Jeroen Van Wittenberghe is active at OCAS NV as Senior Team Leader. He is responsible for the large-scale testing activities including resonant bending fatigue testing and structural integrity testing of steel components. Next to that he is active in the field of structural health monitoring.
AbstractOverhead cranes are subjected to significant cyclic loads and stresses during their operation, which can lead to fatigue cracking and other forms of damage. Their correct and safe operation is critical while lifting and handling loads. Therefore, industrial cranes are subjected to periodic inspections and maintenance. However, inspections only give information on the condition of a crane at a certain moment and focus on propagating damage which makes it difficult to determine the remaining lifetime of the structure. In this paper a Structural Health Monitoring (SHM) system is presented that is based on load monitoring. The SHM system involves the use of strain sensors combined with the operational crane data to continuously monitor the crane loading and response of the structure. This continuous data stream is analysed by a model optimised using machine learning to determine the fatigue life consumption and detect anomalies. This model is based on a digital twin of the overhead crane to determine the critical areas and critical welds of the crane. The output of the SHM system assists maintenance personnel to identify and address potential problems at critical areas before they result in costly failures or accidents. In addition, SHM can help extending the service life of overhead cranes, reducing the need for costly replacements and helping to ensure the continued safety and efficiency of industrial operations. The results are presented of a pilot project implementing the SHM system on two small capacity cranes (12.5 ton).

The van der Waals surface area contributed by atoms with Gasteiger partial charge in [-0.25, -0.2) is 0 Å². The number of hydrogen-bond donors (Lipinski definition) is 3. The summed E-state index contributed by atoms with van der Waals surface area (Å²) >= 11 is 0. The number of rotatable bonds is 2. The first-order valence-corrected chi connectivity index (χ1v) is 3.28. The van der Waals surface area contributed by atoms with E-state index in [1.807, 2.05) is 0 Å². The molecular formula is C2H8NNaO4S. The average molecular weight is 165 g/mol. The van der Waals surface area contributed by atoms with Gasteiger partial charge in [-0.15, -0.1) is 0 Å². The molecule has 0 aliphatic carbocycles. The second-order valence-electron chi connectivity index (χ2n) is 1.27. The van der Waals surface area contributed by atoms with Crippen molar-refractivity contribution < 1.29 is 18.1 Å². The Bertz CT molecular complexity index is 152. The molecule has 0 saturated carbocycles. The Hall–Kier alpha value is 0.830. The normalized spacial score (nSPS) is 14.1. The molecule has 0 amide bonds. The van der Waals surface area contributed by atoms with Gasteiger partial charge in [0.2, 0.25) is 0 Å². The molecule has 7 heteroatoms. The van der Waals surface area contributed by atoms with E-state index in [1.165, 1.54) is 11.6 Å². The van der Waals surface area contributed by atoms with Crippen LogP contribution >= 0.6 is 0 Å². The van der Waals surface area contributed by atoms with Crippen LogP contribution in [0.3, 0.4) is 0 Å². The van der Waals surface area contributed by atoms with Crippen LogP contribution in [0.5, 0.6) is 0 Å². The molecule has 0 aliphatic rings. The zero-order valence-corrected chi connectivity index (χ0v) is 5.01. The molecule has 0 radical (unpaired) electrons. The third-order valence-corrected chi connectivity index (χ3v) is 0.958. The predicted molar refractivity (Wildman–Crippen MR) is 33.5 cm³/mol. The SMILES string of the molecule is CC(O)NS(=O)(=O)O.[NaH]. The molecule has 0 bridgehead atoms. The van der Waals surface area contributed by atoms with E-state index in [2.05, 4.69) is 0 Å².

|Room 6||Wednesday 29th November||14:00-14:30||Jeroen Van Wittenberghe|
S02-2 Big Data and Artificial Intelligence
41 - Increasing the reliability of industrial overhead cranes by Structural Health Monitoring